Our Love-Hate relationship with Lucho

I love Luis Enrique. Love is a strong word, but I am sure this is it. How can I not? The man won a treble his first season and followed that up with a double last season. He’s successfully put together possibly the most lethal attack in the history of the game, but that does not rank amongst Lucho’s greatest achievements to date. 

After Real Madrid won their beloved ‘La Decima’ (10th European Cup) in 2014, there was a lot of talk about how the Barça era had come to an end. This 10th European Cup was to be the beginning of the rise of ‘Los Blancos’. I must admit. Seeing two Madrid sides in the UEFA Champions League Final did make me wonder whether our Xavi-Messi-Iniesta era of greatness had reached its expiration. Every match played at Camp Nou after the Pep era had a real twisted sense of nostalgia in trying to relive a time that had clearly passed. There had been no real tactical advancements to our play since Pep left. We were like an old man trying to cling onto his youth by wearing sweater he wore in college. Lucho’s greatest achievement has been dispelling this notion and putting it on its head. Lucho has given us closure on this era and allowed us to turn a new chapter. And like a butterfly born from its cocoon, Lucho’s Barça has been flying at extraordinary heights. But exactly how beautiful is this butterfly?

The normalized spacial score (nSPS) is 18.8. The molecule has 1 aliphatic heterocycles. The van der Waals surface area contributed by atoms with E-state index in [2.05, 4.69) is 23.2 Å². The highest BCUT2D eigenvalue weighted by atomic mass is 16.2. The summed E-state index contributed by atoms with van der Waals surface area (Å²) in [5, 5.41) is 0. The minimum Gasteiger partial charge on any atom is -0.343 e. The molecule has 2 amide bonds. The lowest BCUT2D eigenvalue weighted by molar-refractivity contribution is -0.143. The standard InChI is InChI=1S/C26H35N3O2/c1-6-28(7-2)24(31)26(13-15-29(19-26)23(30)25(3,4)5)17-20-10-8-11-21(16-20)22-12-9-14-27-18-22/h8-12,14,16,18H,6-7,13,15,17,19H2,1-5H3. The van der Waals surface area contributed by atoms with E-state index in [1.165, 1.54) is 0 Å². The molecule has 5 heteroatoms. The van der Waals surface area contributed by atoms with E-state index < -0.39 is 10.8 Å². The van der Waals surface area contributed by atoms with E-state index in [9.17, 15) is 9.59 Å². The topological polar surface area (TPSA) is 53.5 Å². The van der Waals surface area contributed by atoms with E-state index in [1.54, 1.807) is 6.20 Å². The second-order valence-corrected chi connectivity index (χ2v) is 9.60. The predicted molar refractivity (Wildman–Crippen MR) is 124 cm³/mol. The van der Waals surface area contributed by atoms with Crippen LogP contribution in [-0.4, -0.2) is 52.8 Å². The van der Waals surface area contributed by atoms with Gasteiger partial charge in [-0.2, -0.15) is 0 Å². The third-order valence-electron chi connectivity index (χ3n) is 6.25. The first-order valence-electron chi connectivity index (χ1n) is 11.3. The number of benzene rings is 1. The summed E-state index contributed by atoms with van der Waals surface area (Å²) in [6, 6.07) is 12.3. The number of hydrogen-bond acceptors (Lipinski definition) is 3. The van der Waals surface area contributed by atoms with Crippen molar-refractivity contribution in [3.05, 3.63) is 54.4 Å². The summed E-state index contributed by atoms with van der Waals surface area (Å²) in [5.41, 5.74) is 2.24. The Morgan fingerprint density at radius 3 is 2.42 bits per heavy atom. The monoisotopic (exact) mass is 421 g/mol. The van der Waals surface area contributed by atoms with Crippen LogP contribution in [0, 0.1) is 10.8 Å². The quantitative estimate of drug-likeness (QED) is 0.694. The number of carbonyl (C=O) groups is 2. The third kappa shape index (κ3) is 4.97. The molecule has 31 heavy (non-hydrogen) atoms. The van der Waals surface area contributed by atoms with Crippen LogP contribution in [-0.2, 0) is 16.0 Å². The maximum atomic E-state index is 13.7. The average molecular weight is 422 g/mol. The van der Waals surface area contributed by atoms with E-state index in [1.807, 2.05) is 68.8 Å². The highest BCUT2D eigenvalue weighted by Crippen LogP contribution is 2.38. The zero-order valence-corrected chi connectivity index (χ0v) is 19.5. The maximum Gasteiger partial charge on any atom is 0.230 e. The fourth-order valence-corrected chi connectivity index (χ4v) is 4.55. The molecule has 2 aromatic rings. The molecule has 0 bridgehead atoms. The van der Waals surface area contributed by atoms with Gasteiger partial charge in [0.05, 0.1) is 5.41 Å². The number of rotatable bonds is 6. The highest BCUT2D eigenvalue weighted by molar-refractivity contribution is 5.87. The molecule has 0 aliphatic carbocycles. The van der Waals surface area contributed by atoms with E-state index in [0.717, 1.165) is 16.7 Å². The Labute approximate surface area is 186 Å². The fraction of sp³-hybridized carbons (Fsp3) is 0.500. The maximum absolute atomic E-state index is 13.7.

Let’s be honest with ourselves. We all love winning trophies, and we are definitely in love with Luis Enrique. But just how strong is this love? Is it anything like our first love? They always say your first love is the love of your life. It’s important we acknowledge just who that first love was. Pep Guardiola.

I get it. Comparing the two “isn’t fair”. However, there is nothing wrong in comparing the success of past blaugrana managers, just as comparisons between Pep and Frank Rijkaard were made, back in Pep’s early Barça days. As culés, we also have to understand that comparisons between Pep and Lucho will always exist because they are both just too similar. They both employ different iterations of the same philosophy. How can one not compare them?